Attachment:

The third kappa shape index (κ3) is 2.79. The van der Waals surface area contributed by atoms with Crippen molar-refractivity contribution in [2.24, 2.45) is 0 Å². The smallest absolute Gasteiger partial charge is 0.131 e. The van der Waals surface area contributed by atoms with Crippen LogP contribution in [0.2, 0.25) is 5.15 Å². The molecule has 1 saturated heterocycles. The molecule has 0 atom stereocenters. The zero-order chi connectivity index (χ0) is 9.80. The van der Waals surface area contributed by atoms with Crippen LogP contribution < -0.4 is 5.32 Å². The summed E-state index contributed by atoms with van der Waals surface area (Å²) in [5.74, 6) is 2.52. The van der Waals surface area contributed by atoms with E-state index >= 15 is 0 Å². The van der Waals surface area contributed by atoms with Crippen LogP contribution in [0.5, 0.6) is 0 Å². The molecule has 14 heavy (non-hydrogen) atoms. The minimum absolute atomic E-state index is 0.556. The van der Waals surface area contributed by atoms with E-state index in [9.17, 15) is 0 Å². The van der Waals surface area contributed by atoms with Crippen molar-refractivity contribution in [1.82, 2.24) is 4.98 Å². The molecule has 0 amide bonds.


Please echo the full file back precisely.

The third kappa shape index (κ3) is 2.79. The van der Waals surface area contributed by atoms with Crippen molar-refractivity contribution in [2.24, 2.45) is 0 Å². The smallest absolute Gasteiger partial charge is 0.131 e. The van der Waals surface area contributed by atoms with Crippen LogP contribution in [0.2, 0.25) is 5.15 Å². The molecule has 1 saturated heterocycles. The molecule has 0 atom stereocenters. The zero-order chi connectivity index (χ0) is 9.80. The van der Waals surface area contributed by atoms with Crippen LogP contribution < -0.4 is 5.32 Å². The summed E-state index contributed by atoms with van der Waals surface area (Å²) in [5.74, 6) is 2.52. The van der Waals surface area contributed by atoms with E-state index >= 15 is 0 Å². The van der Waals surface area contributed by atoms with Crippen LogP contribution in [0.5, 0.6) is 0 Å². The molecule has 14 heavy (non-hydrogen) atoms. The minimum absolute atomic E-state index is 0.556. The van der Waals surface area contributed by atoms with E-state index in [9.17, 15) is 0 Å². The van der Waals surface area contributed by atoms with Crippen molar-refractivity contribution in [1.82, 2.24) is 4.98 Å². The molecule has 0 amide bonds.